Former WWE and TNA star Brooke Adams (Brooke Tessmacher) has filed a lawsuit against her former landlord, claiming he wrongfully evicted her because of her emotional support dog, according to the Houston Chronicle.
The suit claims Adams and her fiance, Weston Wayne Piper, started renting a house in the Greater Heights area of Houston, TX back in February 2017. They paid a pet deposit fee for a small dog named Noodles at the time they moved in. They claim that on December 4, 2017, they brought home an emotional support dog named Waffles, for Brooke, and that’s when the issues with the landlord began.
Adam testified that she suffers from depression and Waffles helped her cope with that. She had posted on Instagram about the dog and that’s when property manager Rutkun Tao and property owner Fan Chen saw the post, noticing that Waffle was not the same dog as Noodles. Tao and Chen informed Adams the day after she brought Waffles home that Adams and Piper had violated the terms of their lease because they did not give prior notice about the new dog being on the property. Tao and Chen also asked that Adams and Piper pay an additional pet deposit fee.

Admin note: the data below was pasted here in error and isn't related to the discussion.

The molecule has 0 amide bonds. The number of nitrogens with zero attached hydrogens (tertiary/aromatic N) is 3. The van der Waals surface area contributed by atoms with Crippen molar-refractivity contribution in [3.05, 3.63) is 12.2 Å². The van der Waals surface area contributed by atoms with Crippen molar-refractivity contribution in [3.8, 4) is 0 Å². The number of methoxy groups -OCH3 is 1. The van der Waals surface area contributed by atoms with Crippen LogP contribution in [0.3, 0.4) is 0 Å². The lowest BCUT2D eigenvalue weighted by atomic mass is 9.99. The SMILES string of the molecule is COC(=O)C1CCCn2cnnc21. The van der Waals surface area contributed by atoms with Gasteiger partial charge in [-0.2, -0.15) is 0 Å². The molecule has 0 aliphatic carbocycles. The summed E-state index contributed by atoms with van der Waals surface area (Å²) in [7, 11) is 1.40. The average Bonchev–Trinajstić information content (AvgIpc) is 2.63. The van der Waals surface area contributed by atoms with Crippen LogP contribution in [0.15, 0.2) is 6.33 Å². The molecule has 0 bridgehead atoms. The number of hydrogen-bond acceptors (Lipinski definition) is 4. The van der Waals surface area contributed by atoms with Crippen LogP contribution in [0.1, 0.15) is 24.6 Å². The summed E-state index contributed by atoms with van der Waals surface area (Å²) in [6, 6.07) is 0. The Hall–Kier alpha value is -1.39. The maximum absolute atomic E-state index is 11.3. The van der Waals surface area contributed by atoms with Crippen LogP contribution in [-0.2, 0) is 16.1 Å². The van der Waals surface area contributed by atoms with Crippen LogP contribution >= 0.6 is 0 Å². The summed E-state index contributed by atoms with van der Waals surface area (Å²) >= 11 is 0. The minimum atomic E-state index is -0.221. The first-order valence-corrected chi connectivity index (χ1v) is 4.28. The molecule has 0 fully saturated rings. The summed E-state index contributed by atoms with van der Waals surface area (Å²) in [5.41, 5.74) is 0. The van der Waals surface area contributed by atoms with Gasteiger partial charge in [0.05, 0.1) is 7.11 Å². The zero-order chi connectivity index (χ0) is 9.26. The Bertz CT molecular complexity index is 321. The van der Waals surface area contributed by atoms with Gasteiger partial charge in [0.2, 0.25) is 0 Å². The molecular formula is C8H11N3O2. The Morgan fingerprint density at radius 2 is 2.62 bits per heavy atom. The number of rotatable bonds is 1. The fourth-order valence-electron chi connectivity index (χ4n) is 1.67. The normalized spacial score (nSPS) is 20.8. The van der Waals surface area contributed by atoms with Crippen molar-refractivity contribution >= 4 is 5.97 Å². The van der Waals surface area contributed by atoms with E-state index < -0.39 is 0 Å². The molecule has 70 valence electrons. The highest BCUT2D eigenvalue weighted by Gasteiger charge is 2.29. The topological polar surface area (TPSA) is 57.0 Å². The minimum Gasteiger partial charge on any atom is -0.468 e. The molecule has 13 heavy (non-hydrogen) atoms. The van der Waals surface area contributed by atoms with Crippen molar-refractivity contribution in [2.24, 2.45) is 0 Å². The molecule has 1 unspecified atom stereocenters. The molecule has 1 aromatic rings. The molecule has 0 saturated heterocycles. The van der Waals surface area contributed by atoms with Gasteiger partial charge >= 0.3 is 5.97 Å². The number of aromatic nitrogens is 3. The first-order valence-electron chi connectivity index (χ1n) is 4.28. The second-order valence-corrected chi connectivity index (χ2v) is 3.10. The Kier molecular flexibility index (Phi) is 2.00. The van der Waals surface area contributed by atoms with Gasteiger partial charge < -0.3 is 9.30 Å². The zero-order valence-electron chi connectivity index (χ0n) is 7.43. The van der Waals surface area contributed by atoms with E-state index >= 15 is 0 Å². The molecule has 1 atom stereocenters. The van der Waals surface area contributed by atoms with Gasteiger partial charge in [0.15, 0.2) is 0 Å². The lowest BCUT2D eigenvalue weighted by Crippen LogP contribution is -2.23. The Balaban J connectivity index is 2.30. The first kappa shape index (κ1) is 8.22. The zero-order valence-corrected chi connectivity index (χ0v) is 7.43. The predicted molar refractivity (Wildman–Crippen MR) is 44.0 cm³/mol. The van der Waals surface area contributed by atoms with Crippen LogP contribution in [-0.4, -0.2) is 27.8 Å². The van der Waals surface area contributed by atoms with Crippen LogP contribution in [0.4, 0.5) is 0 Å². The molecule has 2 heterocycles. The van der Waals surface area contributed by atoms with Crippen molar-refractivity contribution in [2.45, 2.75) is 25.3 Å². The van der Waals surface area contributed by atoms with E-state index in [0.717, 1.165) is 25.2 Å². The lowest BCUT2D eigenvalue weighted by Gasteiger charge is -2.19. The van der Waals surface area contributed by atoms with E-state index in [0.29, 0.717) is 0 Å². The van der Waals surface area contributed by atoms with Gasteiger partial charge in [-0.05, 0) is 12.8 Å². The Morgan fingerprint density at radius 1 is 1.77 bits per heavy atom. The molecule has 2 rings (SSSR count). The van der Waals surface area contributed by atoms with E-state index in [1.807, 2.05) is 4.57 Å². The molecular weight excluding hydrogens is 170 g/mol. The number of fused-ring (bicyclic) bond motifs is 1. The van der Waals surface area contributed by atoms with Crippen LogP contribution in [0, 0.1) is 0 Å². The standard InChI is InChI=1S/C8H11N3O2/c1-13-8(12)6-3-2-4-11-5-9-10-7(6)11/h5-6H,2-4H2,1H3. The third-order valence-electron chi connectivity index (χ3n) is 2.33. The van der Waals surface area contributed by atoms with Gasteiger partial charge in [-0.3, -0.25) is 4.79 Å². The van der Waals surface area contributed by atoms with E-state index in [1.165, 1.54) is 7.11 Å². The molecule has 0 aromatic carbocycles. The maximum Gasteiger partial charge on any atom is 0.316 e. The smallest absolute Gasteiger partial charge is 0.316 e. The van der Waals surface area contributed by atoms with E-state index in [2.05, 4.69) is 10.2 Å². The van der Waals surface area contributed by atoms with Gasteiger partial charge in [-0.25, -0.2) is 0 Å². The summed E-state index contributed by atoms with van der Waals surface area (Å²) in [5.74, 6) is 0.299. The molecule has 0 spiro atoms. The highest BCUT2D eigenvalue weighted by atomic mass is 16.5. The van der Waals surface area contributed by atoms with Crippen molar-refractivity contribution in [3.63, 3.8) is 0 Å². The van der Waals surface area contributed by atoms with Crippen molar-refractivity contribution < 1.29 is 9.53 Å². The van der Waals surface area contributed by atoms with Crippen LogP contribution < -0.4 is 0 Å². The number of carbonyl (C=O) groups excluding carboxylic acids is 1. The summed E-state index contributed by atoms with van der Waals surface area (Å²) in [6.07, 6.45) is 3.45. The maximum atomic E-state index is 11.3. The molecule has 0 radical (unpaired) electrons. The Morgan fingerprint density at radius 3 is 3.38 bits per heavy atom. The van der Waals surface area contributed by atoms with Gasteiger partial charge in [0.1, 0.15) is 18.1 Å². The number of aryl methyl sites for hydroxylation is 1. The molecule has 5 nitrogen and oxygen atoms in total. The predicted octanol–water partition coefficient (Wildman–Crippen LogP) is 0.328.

Adams testified that they offered to pay the extra pet deposit fee, but Chen and Tao refused to accept it, according to court records. Adams said Chen and Tao gave the couple two eviction notices in a matter of weeks instead. Adams and Piper vacated the home on New Year’s Eve of that year.
Adams testified in federal court on Tuesday that she believes she was not required to tell the landlords about Waffles, claiming it was her “right” to have the dog.
About one month after Adams and Piper left the property, lawyers for the landlords sent a letter to them to demand $14,000 in attorney fees, lost rent and other costs associated with the couple leaving the house. Adams and Piper originally sued Chen in Texas state court but the lawsuit was moved to federal court in November of 2018.
The Chronicle notes that under federal housing laws, landlords are required to provide reasonable accommodations to tenants with service & assistant animals, including emotional support dogs. Guidelines from the United States Department of Housing & Urban Development (HUD) say tenants must make requests to their landlords for such accommodations. However, assistance and service animals are not considered pets under federal law.